Indonesian democracy remains susceptible to illiberal tendencies, particularly when politicians use ethno-religious issues as a cudgel in campaigning, instead of their track records and policies, writes Yohanes Sulaiman.
This Wednesday, seven provinces, 76 districts, and 18 cities in Indonesia will hold simultaneous regional elections. Many outsiders, including many Indonesians themselves, could perhaps be forgiven for being under the impression that only Jakarta will hold a ballot.
That is because the current Game of Thrones-worthy drama involving incumbent governor, Basuki Tjahja Purnama, also known as Ahok, his political rivals, Agus Harimurti Yudhoyono, and Anies Baswedan, and their supporters, is sucking the air from everything else.
There are several reasons why the Jakarta gubernatorial election is gripping the nation.
First is the simple fact that Jakarta is one of the richest provinces in Indonesia, with an annual budget of more than 60 trillion rupiah. Based on estimates from the Indonesian Chamber of Commerce (KADIN), more than 70 per cent of the money circulated in Indonesia is in Jakarta. Combined with a lack of supervision and accountability, this could allow significant budget irregularities to take place.
Second, is the fact that Jakarta is the headquarters of many of Indonesia's mass media outlets, including television stations, and online and print media. This provides huge exposure to anything that happens within the city and province's borders.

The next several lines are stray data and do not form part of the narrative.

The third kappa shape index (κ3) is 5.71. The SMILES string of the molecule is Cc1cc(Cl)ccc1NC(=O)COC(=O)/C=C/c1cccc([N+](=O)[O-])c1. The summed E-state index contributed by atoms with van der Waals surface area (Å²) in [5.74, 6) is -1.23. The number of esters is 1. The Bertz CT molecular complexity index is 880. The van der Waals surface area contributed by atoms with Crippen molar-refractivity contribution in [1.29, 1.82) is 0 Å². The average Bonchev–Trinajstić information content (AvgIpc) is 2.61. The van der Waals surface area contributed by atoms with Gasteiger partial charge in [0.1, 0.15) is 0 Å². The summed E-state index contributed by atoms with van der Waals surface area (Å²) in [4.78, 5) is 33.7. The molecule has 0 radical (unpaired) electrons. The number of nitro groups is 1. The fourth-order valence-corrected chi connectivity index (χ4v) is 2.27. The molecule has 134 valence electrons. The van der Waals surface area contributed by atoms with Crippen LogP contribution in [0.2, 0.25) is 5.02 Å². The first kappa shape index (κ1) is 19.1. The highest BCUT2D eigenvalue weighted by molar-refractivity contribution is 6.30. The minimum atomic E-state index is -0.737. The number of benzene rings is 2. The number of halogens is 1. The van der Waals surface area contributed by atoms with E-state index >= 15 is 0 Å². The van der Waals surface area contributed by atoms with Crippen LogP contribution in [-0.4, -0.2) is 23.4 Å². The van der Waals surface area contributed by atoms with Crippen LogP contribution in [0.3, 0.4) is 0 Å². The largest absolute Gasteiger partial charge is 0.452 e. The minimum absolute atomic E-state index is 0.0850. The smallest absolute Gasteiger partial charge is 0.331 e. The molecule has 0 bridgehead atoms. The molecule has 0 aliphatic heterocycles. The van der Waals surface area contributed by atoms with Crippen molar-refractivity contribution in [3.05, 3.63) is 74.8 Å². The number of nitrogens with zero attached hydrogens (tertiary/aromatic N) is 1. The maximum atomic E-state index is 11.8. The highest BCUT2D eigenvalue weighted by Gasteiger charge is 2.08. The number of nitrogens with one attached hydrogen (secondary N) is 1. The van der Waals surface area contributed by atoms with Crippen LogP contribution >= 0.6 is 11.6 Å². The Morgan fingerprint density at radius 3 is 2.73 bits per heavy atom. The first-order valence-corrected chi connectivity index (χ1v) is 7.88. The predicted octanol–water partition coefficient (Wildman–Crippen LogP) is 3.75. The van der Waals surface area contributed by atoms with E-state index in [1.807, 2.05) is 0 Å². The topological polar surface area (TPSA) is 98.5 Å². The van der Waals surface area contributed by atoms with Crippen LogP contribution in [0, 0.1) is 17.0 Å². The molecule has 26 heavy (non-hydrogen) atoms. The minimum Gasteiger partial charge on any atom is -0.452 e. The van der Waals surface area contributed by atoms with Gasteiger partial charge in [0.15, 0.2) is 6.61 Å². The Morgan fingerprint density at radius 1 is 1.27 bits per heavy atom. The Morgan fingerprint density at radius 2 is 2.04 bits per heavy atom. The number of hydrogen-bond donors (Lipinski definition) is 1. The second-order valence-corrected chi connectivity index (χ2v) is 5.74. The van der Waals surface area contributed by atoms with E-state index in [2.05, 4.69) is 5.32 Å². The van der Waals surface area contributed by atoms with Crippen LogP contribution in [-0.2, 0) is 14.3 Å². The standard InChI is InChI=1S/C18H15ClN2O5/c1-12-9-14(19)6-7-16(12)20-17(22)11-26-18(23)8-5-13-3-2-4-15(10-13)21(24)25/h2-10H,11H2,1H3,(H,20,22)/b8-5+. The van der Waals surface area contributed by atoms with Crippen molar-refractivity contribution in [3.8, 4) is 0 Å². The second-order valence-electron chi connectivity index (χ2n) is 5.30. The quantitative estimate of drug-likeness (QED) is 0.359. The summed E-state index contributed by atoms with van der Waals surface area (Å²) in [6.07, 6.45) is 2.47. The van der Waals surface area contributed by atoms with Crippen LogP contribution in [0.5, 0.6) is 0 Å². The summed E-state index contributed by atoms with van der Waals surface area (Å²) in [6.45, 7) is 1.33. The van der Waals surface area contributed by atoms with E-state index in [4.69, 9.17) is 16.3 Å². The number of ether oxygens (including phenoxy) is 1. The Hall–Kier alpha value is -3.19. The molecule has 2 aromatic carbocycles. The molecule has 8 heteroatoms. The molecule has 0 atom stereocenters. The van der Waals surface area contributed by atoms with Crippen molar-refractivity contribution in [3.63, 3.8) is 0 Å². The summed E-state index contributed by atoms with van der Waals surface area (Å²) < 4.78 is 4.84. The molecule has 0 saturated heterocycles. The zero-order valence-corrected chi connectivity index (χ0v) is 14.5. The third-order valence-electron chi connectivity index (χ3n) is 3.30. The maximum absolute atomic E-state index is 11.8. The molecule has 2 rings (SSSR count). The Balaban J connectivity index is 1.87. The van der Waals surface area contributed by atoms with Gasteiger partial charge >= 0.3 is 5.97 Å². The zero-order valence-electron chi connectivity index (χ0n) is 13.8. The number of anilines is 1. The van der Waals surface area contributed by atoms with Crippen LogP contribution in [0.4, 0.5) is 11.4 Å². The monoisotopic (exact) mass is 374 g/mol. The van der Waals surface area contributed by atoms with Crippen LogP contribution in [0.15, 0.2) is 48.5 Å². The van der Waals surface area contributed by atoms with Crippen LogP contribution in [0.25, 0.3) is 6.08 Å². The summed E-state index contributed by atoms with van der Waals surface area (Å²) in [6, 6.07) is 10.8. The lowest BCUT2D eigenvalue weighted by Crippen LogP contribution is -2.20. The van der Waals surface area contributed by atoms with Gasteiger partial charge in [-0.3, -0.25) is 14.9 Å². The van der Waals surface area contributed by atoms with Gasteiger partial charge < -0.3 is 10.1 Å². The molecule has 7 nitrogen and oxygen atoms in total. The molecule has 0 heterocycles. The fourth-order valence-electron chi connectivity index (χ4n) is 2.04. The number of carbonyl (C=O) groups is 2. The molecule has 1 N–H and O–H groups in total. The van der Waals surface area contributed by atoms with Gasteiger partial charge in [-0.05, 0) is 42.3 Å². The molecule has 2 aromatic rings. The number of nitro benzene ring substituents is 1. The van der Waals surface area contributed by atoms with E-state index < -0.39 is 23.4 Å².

Surprisingly though, Jakarta's election was not originally seen as that important to anyone with higher political aspirations. The first and second Jakarta gubernatorial elections in 2007 and 2012 were relatively low key affairs, with observers initially believing that that Fauzi "Foke" Wibowo, then the deputy and later the incumbent governor, would coast to reelection.
It is only with the election of Joko "Jokowi" Widodo in 2012 as the governor of Jakarta, and his effective use of media to showcase his impromptu visits to Jakarta slums (blusukan), followed by his winning the Indonesian Presidency in 2014, that the position of Jakarta Governor has suddenly gained greater importance. In fact, the question about whether the role could launch a bid for the presidency was the final question in the first formal Jakarta gubernatorial debate.
As a result, this election has attracted many high-profile candidates who are aiming for higher office, including the incumbent governor himself. Back in 2015, the Jakarta Post speculated whether Ahok could be the potential vice-presidential candidate for Jokowi in 2019. Agus Harimurti Yudhoyono, son of former President Susilo Bambang Yudhoyono, resigned from his promising military career to run for the office with the aim of securing candidacy for the 2019 presidential election. Anies Baswedan, the former Minister of Education, is widely seen as using this election to get his political career back on track, while at the same time, testing the water for Prabowo Subianto's next attempt for the presidency in 2019.